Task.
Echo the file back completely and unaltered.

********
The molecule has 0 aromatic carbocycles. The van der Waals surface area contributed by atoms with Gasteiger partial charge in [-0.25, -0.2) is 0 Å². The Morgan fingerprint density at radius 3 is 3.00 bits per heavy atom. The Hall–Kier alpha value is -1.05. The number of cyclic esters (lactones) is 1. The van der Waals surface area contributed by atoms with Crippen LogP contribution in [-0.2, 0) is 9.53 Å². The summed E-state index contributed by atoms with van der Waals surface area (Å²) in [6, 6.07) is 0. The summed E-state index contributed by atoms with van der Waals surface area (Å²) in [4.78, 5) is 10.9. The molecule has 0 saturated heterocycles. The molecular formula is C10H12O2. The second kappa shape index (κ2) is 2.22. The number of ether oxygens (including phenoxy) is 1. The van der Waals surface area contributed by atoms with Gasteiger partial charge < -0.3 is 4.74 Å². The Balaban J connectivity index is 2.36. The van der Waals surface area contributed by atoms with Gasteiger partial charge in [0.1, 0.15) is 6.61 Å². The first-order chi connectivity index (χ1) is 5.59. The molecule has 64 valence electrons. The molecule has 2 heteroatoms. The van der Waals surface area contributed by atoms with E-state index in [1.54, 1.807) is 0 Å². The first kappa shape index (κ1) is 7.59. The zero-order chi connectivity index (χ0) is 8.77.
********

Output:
The molecule has 0 aromatic carbocycles. The van der Waals surface area contributed by atoms with Gasteiger partial charge in [-0.25, -0.2) is 0 Å². The Morgan fingerprint density at radius 3 is 3.00 bits per heavy atom. The Hall–Kier alpha value is -1.05. The number of cyclic esters (lactones) is 1. The van der Waals surface area contributed by atoms with Crippen LogP contribution in [-0.2, 0) is 9.53 Å². The summed E-state index contributed by atoms with van der Waals surface area (Å²) in [6, 6.07) is 0. The summed E-state index contributed by atoms with van der Waals surface area (Å²) in [4.78, 5) is 10.9. The molecule has 0 saturated heterocycles. The molecular formula is C10H12O2. The second kappa shape index (κ2) is 2.22. The number of ether oxygens (including phenoxy) is 1. The van der Waals surface area contributed by atoms with Gasteiger partial charge < -0.3 is 4.74 Å². The Balaban J connectivity index is 2.36. The van der Waals surface area contributed by atoms with Gasteiger partial charge in [0.1, 0.15) is 6.61 Å². The first-order chi connectivity index (χ1) is 5.59. The molecule has 64 valence electrons. The molecule has 2 heteroatoms. The van der Waals surface area contributed by atoms with E-state index in [1.54, 1.807) is 0 Å². The first kappa shape index (κ1) is 7.59. The zero-order chi connectivity index (χ0) is 8.77.